Net-metering allows the annual retail value of production to offset the annual retail cost of usage. Each individual kWh produced or used is valued in accordance with when it was produced or used. So 2 kWh produced while they're worth 20 cents each can offset 4 kWh when they're worth 10 cents each. Solar PV produces more in the summer and in the day than in the winter and in the night. Meanwhile, many rate schedules have higher energy rates in the summer and in the day than in the winter and in the night. This means solar PV tends to produce the most while energy is also the priciest, yielding more bill savings per kWh produced.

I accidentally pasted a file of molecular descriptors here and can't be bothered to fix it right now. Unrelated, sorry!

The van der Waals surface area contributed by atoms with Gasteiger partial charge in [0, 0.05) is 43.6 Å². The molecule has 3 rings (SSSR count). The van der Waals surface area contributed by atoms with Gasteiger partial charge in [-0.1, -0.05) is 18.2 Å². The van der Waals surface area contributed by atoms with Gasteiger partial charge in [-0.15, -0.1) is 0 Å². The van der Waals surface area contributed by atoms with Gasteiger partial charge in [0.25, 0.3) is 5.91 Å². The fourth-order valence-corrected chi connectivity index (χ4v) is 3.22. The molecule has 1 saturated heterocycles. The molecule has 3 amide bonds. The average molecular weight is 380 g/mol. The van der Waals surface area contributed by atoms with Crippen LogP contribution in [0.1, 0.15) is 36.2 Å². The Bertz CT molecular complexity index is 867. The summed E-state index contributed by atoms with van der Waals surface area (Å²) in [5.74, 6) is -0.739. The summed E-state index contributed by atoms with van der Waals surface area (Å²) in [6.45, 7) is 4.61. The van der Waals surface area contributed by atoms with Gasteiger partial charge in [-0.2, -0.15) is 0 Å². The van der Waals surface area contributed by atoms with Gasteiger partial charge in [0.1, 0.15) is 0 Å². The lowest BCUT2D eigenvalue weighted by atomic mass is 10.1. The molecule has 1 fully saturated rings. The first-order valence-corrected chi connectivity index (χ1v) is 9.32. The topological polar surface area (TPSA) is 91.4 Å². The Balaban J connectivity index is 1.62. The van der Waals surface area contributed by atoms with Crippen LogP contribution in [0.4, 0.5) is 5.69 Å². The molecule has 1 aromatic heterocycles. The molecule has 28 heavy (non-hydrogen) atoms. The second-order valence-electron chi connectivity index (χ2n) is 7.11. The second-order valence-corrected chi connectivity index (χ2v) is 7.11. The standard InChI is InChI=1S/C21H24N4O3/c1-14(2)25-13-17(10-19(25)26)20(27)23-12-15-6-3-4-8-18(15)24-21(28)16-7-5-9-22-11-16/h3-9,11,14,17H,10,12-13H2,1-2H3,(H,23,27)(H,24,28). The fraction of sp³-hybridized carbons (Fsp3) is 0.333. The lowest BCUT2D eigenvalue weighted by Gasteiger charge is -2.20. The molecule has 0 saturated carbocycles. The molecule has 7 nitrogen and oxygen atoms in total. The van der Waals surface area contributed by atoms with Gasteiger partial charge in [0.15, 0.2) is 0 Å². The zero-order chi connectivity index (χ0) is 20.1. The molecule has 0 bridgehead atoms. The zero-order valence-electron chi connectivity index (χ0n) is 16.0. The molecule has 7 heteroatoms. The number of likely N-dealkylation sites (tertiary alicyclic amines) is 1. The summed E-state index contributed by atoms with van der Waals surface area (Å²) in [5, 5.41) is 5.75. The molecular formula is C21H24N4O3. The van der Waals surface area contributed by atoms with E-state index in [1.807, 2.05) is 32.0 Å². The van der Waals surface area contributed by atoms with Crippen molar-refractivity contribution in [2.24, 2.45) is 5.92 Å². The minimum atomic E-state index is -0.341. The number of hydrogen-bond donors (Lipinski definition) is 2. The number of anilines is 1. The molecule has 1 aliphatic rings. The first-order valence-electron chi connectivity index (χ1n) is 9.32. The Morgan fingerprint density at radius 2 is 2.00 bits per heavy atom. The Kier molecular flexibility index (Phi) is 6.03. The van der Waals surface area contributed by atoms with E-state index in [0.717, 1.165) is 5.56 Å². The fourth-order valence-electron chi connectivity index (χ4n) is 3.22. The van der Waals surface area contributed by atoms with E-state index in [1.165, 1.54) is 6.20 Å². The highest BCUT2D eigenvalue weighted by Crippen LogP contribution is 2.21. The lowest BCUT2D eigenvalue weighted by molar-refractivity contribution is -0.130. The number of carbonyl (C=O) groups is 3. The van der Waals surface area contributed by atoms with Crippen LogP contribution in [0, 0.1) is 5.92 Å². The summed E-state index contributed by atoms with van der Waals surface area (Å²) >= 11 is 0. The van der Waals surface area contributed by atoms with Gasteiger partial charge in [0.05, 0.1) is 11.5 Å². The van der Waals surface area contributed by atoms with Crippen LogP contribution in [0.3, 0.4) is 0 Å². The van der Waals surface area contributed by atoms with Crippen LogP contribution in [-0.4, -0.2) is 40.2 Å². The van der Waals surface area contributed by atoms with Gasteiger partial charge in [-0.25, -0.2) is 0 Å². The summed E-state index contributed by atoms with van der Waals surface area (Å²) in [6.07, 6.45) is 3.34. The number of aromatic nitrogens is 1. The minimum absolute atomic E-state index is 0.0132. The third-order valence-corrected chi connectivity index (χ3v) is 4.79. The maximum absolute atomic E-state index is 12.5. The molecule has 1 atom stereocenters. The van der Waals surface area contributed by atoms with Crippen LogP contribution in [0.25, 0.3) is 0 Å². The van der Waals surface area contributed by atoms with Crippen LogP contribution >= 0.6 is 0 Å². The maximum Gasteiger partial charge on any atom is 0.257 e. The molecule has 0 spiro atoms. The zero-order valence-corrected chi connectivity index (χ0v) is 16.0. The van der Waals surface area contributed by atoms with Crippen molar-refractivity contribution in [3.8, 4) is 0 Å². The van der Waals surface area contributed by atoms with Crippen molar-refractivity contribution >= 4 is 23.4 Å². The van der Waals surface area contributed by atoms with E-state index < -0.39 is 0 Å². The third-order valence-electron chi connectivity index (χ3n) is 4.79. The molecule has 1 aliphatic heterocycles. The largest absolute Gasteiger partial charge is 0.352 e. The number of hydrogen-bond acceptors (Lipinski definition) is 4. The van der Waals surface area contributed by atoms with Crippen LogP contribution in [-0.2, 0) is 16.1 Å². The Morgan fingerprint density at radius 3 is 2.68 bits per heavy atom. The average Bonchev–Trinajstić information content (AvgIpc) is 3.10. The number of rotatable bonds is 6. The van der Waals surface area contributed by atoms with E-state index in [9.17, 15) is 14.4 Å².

Tiered pricing can also play a role. If the first 1000 kWh used costs 10 cents/kWh and the next 1000 kWh used costs 20 cents/kWh, then 2000 kWh of usage would cost $300. If solar offset 1000 kWh, or 50% of the usage, it'd offset $200, or 66% of the bill (assuming no other charges).